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When should I meet with my prospective surgeon?

Stuart A. Linder, MD
Plastic Surgery
During your initial consultation you should meet your prospective surgeon. Make sure to bring your checklist of questions and concerns. In my practice, I see patients again during a preoperative visit normally about 7-10 days prior to the procedure. Informed consent forms are reviewed, signed, and the surgery and post-operative instructions are reviewed again. 

 

 

Once you have narrowed down your search, plan an initial consultation with the surgeon, during which you can get to know each other. This consultation will include a detailed interview and physical examination. To make certain the surgeon fully understands your problem and your overall health, bring the following with you: copies of any x-rays, CT scans, or MRI scans; all lab results; your medical files; a comprehensive list of any medications you are taking (or have recently taken); a list of any natural dietary supplements, including herbs, you are taking (or have recently taken); and a list of any known allergies (including latex allergy or allergy to medications). During your time with your surgeon, talk openly about your needs, and ask the surgeon what the chances are for pain relief.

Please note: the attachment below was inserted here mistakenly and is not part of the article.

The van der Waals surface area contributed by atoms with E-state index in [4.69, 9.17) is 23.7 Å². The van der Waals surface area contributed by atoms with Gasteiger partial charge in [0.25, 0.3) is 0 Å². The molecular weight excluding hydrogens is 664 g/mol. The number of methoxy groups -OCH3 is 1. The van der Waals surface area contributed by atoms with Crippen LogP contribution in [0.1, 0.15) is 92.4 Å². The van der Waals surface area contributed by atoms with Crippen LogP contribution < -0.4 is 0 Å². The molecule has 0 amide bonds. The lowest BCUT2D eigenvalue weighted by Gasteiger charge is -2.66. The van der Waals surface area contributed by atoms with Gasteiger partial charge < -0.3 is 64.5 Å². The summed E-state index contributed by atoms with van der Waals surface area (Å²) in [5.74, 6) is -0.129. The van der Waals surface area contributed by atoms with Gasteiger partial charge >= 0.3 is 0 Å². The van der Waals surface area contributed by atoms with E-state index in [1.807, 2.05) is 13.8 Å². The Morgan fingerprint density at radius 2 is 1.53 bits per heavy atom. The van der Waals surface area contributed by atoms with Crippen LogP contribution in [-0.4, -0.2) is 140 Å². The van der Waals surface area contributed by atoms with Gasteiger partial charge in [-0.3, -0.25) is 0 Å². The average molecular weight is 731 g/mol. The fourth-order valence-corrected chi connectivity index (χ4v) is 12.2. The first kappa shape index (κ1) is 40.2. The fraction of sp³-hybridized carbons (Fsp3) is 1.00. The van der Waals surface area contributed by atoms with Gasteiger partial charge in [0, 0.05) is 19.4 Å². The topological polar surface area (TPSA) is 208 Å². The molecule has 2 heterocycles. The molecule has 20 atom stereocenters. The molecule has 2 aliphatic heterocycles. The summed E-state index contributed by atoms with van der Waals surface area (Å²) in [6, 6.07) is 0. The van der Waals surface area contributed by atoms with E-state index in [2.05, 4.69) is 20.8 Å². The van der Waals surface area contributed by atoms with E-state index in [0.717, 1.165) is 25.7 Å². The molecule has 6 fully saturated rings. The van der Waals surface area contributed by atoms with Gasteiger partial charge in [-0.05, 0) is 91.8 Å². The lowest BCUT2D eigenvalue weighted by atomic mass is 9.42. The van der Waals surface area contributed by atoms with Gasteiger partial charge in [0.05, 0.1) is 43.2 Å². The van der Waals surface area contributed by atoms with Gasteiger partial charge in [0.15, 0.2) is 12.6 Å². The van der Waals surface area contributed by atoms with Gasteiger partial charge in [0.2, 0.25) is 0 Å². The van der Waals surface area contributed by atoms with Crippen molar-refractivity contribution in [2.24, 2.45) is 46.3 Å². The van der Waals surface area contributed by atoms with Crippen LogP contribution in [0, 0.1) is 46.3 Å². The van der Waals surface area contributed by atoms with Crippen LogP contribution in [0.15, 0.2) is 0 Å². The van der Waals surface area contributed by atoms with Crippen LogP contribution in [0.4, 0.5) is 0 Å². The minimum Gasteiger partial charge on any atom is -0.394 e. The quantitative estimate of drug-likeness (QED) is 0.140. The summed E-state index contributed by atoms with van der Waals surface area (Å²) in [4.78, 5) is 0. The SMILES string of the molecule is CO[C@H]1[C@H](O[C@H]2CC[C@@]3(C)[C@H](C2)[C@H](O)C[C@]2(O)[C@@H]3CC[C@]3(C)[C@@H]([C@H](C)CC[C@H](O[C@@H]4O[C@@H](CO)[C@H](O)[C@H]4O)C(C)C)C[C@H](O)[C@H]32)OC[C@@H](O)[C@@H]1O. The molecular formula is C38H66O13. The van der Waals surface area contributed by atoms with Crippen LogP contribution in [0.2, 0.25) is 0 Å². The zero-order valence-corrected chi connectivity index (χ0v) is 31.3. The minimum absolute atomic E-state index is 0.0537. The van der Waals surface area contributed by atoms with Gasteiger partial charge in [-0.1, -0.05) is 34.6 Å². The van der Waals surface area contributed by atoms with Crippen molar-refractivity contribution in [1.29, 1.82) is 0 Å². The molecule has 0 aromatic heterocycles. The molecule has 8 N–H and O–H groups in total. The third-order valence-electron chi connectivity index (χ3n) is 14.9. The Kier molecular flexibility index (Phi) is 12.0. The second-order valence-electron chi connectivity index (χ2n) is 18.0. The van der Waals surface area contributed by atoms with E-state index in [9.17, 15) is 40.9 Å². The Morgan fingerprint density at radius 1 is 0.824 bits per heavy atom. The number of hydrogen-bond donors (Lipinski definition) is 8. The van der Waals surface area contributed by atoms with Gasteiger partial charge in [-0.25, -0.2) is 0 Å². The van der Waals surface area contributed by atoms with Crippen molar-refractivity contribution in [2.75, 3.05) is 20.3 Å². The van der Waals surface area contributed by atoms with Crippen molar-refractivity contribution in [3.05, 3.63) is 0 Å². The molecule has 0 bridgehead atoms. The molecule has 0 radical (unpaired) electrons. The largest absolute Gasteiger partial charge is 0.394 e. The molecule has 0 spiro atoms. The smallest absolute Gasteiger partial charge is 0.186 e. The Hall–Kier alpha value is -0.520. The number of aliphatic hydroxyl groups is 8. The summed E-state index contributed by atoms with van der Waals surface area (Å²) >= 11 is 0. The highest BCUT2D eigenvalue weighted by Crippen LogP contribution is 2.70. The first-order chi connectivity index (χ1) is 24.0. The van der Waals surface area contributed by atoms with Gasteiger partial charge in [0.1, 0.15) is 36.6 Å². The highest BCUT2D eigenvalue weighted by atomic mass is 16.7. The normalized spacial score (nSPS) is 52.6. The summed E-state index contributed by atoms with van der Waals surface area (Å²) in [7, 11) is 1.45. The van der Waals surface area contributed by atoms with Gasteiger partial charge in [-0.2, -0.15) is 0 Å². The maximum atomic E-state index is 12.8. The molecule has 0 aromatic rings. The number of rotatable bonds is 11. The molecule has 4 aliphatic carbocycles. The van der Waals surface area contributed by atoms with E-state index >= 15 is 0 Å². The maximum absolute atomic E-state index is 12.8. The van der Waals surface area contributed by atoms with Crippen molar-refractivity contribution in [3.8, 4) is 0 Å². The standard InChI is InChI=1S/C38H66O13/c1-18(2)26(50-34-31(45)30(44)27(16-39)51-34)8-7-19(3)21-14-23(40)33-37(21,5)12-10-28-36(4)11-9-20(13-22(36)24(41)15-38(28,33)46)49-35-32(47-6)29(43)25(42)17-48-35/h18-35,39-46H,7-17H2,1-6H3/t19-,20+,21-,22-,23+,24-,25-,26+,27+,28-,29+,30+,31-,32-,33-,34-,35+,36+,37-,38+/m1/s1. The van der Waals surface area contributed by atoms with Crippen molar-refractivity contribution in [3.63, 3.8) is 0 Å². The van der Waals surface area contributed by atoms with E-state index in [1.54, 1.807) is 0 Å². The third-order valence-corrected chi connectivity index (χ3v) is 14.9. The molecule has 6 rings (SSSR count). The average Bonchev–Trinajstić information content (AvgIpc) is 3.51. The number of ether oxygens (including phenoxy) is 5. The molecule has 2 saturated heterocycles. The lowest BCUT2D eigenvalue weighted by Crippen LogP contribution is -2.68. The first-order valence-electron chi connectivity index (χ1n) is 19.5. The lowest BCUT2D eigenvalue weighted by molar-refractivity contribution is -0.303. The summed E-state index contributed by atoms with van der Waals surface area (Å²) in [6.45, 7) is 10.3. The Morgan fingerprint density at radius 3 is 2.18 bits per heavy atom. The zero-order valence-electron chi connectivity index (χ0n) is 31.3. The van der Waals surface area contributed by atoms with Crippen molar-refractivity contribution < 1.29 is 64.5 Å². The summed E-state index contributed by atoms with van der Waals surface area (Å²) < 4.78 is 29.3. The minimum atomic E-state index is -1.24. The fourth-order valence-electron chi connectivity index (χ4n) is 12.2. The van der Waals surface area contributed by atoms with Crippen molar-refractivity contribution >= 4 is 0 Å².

In addition to discussing your surgery in detail, be specific with questions about exercise and increasing activity. If you want to be able to play golf or tennis, ask whether it will be possible after surgery. If you are contemplating getting pregnant, be upfront and ask if this will be possible after surgery. If you cannot do your job, which entails bending and lifting, ask if surgery will help you at work. Good patient-physician communication is important for receiving the highest quality of care and the comfort needed during anxious moments before surgery. I find that many patients find it helpful to write down their questions ahead of time, so they are less apt to forget them at the time of consultation.
The Women's Guide to Ending Pain: An 8-Step Program

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The Women's Guide to Ending Pain: An 8-Step Program

Are you one of the 80 million North American women suffering from the chronic pain of:* Menstrual cramps* Fibromyalgia* Headaches * Carpal tunnel syndrome* Back or neck pain?Starting today, you can...

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Important: This content reflects information from various individuals and organizations and may offer alternative or opposing points of view. It should not be used for medical advice, diagnosis or treatment. As always, you should consult with your healthcare provider about your specific health needs.